Chairs Rodgers, Guthrie, and Griffith Statement on NIH Plans to Update Subgrantee Regulations

NIH Announces Intent to Increase Oversight Standards After Years of Pressured by E&C Republicans

Washington, D.C. — House Energy and Commerce Committee Chair Cathy McMorris Rodgers (R-WA), Subcommittee on Health Chair Brett Guthrie (R-KY), and Subcommittee on Oversight and Investigations Chair Morgan Griffith (R-VA) issued the following statement after the National Institutes of Health (NIH) announced a public comment period for plans to update guidance regarding how grantees must conduct oversight on its subcontractors. This announcement followed years of pressure from E&C Republicans for the NIH to properly oversee and assure accountability for taxpayer-funded research: 

“The American people deserve to know what research their tax dollars are funding. Further, research integrity and independent verification are critical for the foundations of science, as well as for the NIH to be a good steward of funds. Grant recipients must be responsible for obtaining all relevant documentation—such as lab notebooks and data—to verify that experiments by subgrantees were conducted soundly and in a safe manner. Those that fail to do so should not remain eligible to continue receiving taxpayer dollars.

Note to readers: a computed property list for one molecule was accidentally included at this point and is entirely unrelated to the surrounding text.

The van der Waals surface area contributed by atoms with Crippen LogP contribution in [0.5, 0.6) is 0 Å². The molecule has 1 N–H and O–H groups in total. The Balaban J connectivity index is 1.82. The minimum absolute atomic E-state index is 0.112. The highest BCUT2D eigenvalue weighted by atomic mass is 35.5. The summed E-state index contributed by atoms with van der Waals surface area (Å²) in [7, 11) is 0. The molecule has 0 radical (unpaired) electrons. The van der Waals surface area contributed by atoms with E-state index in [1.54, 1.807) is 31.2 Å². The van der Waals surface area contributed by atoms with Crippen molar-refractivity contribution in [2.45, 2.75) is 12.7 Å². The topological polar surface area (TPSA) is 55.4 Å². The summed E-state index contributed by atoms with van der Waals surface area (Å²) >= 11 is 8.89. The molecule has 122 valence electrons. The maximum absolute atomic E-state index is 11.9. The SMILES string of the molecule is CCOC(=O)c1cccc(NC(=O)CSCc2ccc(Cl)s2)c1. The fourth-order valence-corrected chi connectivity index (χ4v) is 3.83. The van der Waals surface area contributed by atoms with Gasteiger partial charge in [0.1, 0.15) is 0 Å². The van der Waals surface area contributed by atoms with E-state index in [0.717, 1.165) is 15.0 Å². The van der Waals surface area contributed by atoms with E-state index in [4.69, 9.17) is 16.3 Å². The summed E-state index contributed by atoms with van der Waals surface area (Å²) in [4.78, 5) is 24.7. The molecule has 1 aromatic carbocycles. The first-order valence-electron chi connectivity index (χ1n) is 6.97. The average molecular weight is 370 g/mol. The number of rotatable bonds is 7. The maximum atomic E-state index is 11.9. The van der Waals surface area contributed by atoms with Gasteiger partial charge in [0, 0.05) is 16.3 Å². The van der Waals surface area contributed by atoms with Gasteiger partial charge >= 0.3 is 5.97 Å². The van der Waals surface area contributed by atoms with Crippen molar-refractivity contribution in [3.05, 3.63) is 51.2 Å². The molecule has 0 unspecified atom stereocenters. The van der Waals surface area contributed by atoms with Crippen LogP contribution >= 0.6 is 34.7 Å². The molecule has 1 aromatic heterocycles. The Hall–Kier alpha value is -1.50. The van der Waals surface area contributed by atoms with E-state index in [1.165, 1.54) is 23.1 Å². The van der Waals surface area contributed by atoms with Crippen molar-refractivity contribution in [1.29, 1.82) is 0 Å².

“This announcement appears to be a positive development from the NIH. As we move forward, the Committee has outstanding requests for documents and information, including related to taxpayer-funded research performed in China. We will continue to hold the NIH accountable so the American people can rest assured they are getting the best return on investment.” 


Under the proposed guidance, NIH grant recipients would be responsible for obtaining lab notebooks, data, and documents from each subgrantee at least every six months, and more frequently if the subgrantee is engaged in potentially risky research. This guidance is ostensibly set to rectify scenarios like that of EcoHealth Alliance's (EHA) failure to collect such information from the Wuhan Institute of Virology or turn in progress reports on time. 

E&C Republicans have on many occasions pressed the NIH for answers as to why EHA failed to do so, why they were permitted to remain an NIH grant recipient, and why its funding—which was temporarily suspended—was reinstated.  

The Department of Health and Human Services echoed similar concerns in a January 27, 2023, Inspector General report that determined “NIH did not effectively monitor or take timely action to address [EHA] compliance with some requirements.”